The suspect charged with murder in connection with a vacant building fire in Los Angeles was in the United States illegally and had a string of arrests to his name -- but the feds never deported him, officials said Friday.
Johnny Sanchez, a 21-year-old citizen of Honduras, was initially arrested in 2012 for crossing the southeastern California border illegally, the Los Angeles Times reported. Authorities said they released him because he had no criminal history or previous immigration violations at the time.
He was arrested again in January on suspicion of domestic violence and twice in the ensuing months on suspicion of drug possession, officials said.
After he crossed the border, authorities reportedly placed him under supervision and ordered Sanchez to report to them regularly -- but he stopped doing so in 2014, the Times adds.
Immigration and Customs Enforcement never started the process of deporting him, spokeswoman Virginia Kice said, adding that the reason why was unclear. She told the newspaper it's ICE policy “to focus on individuals who pose a public safety threat.”
The fire on Monday killed five homeless people. Four of the badly burned bodies weren't found until Tuesday afternoon, when search dogs located them under a heap of debris on the second floor.
Sanchez was in some kind of fight with the others and lit the fire with the intent to kill, Los Angeles Police Capt. Billy Hayes said.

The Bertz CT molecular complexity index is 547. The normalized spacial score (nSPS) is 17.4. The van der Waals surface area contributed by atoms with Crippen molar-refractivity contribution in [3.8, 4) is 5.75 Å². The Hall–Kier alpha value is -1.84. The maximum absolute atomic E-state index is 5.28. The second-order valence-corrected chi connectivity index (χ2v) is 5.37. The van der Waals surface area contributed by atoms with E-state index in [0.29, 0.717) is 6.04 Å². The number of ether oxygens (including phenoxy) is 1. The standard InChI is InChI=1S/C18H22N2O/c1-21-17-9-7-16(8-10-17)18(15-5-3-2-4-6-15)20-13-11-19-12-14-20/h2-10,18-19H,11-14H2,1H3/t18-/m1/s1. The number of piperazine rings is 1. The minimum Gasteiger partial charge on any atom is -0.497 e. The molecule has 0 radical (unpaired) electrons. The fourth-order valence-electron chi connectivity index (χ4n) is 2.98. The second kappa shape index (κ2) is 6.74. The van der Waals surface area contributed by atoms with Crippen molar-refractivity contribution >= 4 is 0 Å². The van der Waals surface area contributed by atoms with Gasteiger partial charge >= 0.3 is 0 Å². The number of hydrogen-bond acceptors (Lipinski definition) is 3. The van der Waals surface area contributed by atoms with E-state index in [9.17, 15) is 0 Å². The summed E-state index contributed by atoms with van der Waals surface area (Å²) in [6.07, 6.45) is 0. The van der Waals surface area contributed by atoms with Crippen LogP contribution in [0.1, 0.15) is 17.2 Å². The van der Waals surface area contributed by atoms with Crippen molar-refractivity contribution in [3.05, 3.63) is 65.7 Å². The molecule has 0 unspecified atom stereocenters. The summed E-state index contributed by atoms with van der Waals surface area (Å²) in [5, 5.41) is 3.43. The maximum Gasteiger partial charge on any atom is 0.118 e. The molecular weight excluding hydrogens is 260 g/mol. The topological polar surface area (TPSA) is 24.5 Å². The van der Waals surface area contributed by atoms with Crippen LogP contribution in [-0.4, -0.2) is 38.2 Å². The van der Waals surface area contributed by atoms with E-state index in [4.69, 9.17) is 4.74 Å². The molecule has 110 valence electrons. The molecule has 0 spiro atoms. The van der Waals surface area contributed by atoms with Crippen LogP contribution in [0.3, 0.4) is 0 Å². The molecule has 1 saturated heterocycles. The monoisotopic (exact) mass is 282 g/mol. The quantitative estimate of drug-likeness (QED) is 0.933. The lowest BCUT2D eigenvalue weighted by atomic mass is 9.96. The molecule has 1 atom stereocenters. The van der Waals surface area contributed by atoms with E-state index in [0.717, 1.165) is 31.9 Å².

The suspect was charged Wednesday with five capital murder counts and was ordered held without bail.
The charges against Sanchez, who's also homeless, make him eligible for the death penalty if he's convicted, if prosecutors choose to pursue it.
It took nearly 150 firefighters more than two hours to extinguish the fire in the green, two-story building that once was home to an acupuncture clinic. It is surrounded by strip malls and an apartment building in the Westlake District about a mile west of downtown LA.
The structure appeared to be singed and some of its windows were blown out. It did not appear seriously damaged from the outside, but the inside was badly burned and most of the roof was gone.
There had been complaints about the building recently, Terrazas said, and authorities had contacted the owner -- who has sought a demolition permit for the building -- about keeping people out.
The Associated Press contributed to this report.